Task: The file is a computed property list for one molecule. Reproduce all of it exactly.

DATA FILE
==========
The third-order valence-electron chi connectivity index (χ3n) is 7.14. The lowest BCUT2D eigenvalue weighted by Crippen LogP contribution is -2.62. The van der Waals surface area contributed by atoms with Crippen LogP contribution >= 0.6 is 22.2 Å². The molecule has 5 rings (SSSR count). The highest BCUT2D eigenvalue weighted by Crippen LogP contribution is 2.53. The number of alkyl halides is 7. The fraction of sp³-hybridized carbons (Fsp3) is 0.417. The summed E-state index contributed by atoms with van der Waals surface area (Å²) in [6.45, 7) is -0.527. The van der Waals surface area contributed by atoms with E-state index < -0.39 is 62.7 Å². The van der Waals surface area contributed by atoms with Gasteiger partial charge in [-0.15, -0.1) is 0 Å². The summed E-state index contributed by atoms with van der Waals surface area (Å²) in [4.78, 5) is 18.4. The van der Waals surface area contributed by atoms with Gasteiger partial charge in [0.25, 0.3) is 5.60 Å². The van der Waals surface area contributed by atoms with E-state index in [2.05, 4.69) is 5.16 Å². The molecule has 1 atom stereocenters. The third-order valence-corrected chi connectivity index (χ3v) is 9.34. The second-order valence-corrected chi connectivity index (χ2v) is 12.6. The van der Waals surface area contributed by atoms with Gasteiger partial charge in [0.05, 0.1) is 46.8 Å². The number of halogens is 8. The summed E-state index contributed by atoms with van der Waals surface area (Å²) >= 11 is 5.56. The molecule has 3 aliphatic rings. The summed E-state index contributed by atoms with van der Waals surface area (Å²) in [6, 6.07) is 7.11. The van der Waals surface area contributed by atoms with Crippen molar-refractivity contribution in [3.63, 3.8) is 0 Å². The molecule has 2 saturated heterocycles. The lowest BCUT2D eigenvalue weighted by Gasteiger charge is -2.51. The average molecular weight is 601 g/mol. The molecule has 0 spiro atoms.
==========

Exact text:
The third-order valence-electron chi connectivity index (χ3n) is 7.14. The lowest BCUT2D eigenvalue weighted by Crippen LogP contribution is -2.62. The van der Waals surface area contributed by atoms with Crippen LogP contribution >= 0.6 is 22.2 Å². The molecule has 5 rings (SSSR count). The highest BCUT2D eigenvalue weighted by Crippen LogP contribution is 2.53. The number of alkyl halides is 7. The fraction of sp³-hybridized carbons (Fsp3) is 0.417. The summed E-state index contributed by atoms with van der Waals surface area (Å²) in [6.45, 7) is -0.527. The van der Waals surface area contributed by atoms with E-state index < -0.39 is 62.7 Å². The van der Waals surface area contributed by atoms with Gasteiger partial charge in [-0.15, -0.1) is 0 Å². The summed E-state index contributed by atoms with van der Waals surface area (Å²) in [4.78, 5) is 18.4. The van der Waals surface area contributed by atoms with Gasteiger partial charge in [0.25, 0.3) is 5.60 Å². The van der Waals surface area contributed by atoms with E-state index in [2.05, 4.69) is 5.16 Å². The molecule has 1 atom stereocenters. The third-order valence-corrected chi connectivity index (χ3v) is 9.34. The second-order valence-corrected chi connectivity index (χ2v) is 12.6. The van der Waals surface area contributed by atoms with Gasteiger partial charge in [0.05, 0.1) is 46.8 Å². The number of halogens is 8. The summed E-state index contributed by atoms with van der Waals surface area (Å²) >= 11 is 5.56. The molecule has 3 aliphatic rings. The summed E-state index contributed by atoms with van der Waals surface area (Å²) in [6, 6.07) is 7.11. The van der Waals surface area contributed by atoms with Crippen molar-refractivity contribution in [3.63, 3.8) is 0 Å². The molecule has 2 saturated heterocycles. The lowest BCUT2D eigenvalue weighted by Gasteiger charge is -2.51. The average molecular weight is 601 g/mol. The molecule has 0 spiro atoms.